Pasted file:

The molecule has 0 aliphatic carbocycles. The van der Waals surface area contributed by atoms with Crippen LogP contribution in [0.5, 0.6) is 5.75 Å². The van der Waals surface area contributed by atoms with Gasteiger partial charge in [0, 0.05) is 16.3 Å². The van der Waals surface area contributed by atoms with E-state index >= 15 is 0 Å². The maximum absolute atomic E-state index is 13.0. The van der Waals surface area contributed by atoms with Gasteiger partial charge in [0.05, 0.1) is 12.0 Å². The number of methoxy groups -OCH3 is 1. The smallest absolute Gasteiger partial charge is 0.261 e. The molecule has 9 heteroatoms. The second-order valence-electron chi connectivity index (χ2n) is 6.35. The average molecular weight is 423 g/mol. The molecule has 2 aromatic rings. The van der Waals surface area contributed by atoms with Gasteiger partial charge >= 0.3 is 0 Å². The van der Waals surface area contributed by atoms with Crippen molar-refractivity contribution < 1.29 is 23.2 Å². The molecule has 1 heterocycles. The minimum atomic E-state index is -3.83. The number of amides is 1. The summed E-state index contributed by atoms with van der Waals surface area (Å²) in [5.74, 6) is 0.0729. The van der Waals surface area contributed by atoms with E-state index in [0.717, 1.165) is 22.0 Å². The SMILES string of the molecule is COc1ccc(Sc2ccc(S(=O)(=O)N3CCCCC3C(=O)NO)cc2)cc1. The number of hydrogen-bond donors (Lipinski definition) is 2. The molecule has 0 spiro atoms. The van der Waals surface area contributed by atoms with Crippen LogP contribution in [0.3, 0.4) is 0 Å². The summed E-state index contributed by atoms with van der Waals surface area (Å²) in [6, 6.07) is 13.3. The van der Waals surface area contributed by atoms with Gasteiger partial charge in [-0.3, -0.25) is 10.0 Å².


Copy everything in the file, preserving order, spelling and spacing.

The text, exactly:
The molecule has 0 aliphatic carbocycles. The van der Waals surface area contributed by atoms with Crippen LogP contribution in [0.5, 0.6) is 5.75 Å². The van der Waals surface area contributed by atoms with Gasteiger partial charge in [0, 0.05) is 16.3 Å². The van der Waals surface area contributed by atoms with E-state index >= 15 is 0 Å². The maximum absolute atomic E-state index is 13.0. The van der Waals surface area contributed by atoms with Gasteiger partial charge in [0.05, 0.1) is 12.0 Å². The number of methoxy groups -OCH3 is 1. The smallest absolute Gasteiger partial charge is 0.261 e. The molecule has 9 heteroatoms. The second-order valence-electron chi connectivity index (χ2n) is 6.35. The average molecular weight is 423 g/mol. The molecule has 2 aromatic rings. The van der Waals surface area contributed by atoms with Gasteiger partial charge >= 0.3 is 0 Å². The van der Waals surface area contributed by atoms with Crippen molar-refractivity contribution < 1.29 is 23.2 Å². The molecule has 1 heterocycles. The minimum atomic E-state index is -3.83. The number of amides is 1. The summed E-state index contributed by atoms with van der Waals surface area (Å²) in [5.74, 6) is 0.0729. The van der Waals surface area contributed by atoms with E-state index in [0.717, 1.165) is 22.0 Å². The SMILES string of the molecule is COc1ccc(Sc2ccc(S(=O)(=O)N3CCCCC3C(=O)NO)cc2)cc1. The number of hydrogen-bond donors (Lipinski definition) is 2. The molecule has 0 spiro atoms. The van der Waals surface area contributed by atoms with Crippen LogP contribution in [0.3, 0.4) is 0 Å². The summed E-state index contributed by atoms with van der Waals surface area (Å²) in [6, 6.07) is 13.3. The van der Waals surface area contributed by atoms with Gasteiger partial charge in [-0.3, -0.25) is 10.0 Å².